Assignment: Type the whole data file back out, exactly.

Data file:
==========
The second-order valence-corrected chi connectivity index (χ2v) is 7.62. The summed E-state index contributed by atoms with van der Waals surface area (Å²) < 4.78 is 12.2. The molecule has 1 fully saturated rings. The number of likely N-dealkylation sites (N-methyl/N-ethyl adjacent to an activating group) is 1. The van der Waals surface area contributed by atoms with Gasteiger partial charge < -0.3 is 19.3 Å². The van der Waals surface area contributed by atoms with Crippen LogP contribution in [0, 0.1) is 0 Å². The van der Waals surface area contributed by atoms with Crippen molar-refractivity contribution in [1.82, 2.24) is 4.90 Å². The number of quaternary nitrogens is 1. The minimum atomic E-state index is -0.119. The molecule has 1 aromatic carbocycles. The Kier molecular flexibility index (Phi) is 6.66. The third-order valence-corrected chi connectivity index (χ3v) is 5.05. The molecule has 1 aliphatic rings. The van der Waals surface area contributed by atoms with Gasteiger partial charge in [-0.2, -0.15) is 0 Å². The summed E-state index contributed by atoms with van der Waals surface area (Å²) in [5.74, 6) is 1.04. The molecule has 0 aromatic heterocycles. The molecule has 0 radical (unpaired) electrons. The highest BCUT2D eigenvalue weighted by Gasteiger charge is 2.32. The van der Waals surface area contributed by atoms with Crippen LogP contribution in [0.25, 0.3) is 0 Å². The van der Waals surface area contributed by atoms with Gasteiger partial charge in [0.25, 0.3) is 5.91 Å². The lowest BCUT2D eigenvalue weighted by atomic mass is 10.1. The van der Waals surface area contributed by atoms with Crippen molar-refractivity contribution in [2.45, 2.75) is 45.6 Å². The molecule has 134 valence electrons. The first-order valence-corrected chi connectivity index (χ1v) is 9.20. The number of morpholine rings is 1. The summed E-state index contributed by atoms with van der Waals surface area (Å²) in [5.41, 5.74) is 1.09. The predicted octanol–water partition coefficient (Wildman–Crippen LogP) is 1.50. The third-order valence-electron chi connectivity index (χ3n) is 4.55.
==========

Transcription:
The second-order valence-corrected chi connectivity index (χ2v) is 7.62. The summed E-state index contributed by atoms with van der Waals surface area (Å²) < 4.78 is 12.2. The molecule has 1 fully saturated rings. The number of likely N-dealkylation sites (N-methyl/N-ethyl adjacent to an activating group) is 1. The van der Waals surface area contributed by atoms with Gasteiger partial charge < -0.3 is 19.3 Å². The van der Waals surface area contributed by atoms with Crippen LogP contribution in [0, 0.1) is 0 Å². The van der Waals surface area contributed by atoms with Crippen molar-refractivity contribution in [1.82, 2.24) is 4.90 Å². The number of quaternary nitrogens is 1. The minimum atomic E-state index is -0.119. The molecule has 1 aromatic carbocycles. The Kier molecular flexibility index (Phi) is 6.66. The third-order valence-corrected chi connectivity index (χ3v) is 5.05. The molecule has 1 aliphatic rings. The van der Waals surface area contributed by atoms with Gasteiger partial charge in [-0.2, -0.15) is 0 Å². The summed E-state index contributed by atoms with van der Waals surface area (Å²) in [5.74, 6) is 1.04. The molecule has 0 aromatic heterocycles. The molecule has 0 radical (unpaired) electrons. The highest BCUT2D eigenvalue weighted by Gasteiger charge is 2.32. The van der Waals surface area contributed by atoms with Crippen LogP contribution in [0.25, 0.3) is 0 Å². The van der Waals surface area contributed by atoms with Gasteiger partial charge in [0.25, 0.3) is 5.91 Å². The lowest BCUT2D eigenvalue weighted by atomic mass is 10.1. The van der Waals surface area contributed by atoms with Crippen molar-refractivity contribution in [2.45, 2.75) is 45.6 Å². The molecule has 134 valence electrons. The first-order valence-corrected chi connectivity index (χ1v) is 9.20. The number of morpholine rings is 1. The summed E-state index contributed by atoms with van der Waals surface area (Å²) in [5.41, 5.74) is 1.09. The predicted octanol–water partition coefficient (Wildman–Crippen LogP) is 1.50. The third-order valence-electron chi connectivity index (χ3n) is 4.55.